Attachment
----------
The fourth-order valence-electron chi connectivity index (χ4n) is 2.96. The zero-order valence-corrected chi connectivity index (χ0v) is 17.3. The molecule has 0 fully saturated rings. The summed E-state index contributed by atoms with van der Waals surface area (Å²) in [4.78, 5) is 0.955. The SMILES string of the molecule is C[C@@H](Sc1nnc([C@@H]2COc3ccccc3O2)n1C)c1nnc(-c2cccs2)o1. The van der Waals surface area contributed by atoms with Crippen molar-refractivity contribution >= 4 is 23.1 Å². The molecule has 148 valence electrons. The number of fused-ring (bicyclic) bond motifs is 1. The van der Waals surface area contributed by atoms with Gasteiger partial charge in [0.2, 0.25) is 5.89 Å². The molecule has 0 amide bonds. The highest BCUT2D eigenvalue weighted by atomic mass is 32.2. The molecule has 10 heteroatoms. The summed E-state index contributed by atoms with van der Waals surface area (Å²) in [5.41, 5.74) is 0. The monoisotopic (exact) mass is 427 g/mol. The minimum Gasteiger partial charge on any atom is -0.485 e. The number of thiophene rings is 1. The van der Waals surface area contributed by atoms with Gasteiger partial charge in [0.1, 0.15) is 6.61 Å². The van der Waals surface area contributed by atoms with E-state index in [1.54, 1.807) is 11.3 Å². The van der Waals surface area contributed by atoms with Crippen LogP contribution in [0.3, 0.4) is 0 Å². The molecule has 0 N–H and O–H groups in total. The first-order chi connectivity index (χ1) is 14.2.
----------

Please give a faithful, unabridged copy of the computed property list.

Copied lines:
The fourth-order valence-electron chi connectivity index (χ4n) is 2.96. The zero-order valence-corrected chi connectivity index (χ0v) is 17.3. The molecule has 0 fully saturated rings. The summed E-state index contributed by atoms with van der Waals surface area (Å²) in [4.78, 5) is 0.955. The SMILES string of the molecule is C[C@@H](Sc1nnc([C@@H]2COc3ccccc3O2)n1C)c1nnc(-c2cccs2)o1. The van der Waals surface area contributed by atoms with Crippen molar-refractivity contribution >= 4 is 23.1 Å². The molecule has 148 valence electrons. The number of fused-ring (bicyclic) bond motifs is 1. The van der Waals surface area contributed by atoms with Gasteiger partial charge in [0.2, 0.25) is 5.89 Å². The molecule has 0 amide bonds. The highest BCUT2D eigenvalue weighted by atomic mass is 32.2. The molecule has 10 heteroatoms. The summed E-state index contributed by atoms with van der Waals surface area (Å²) in [5.41, 5.74) is 0. The monoisotopic (exact) mass is 427 g/mol. The minimum Gasteiger partial charge on any atom is -0.485 e. The number of thiophene rings is 1. The van der Waals surface area contributed by atoms with Gasteiger partial charge in [0.1, 0.15) is 6.61 Å². The van der Waals surface area contributed by atoms with E-state index in [1.54, 1.807) is 11.3 Å². The van der Waals surface area contributed by atoms with Crippen LogP contribution in [0.3, 0.4) is 0 Å². The molecule has 0 N–H and O–H groups in total. The first-order chi connectivity index (χ1) is 14.2.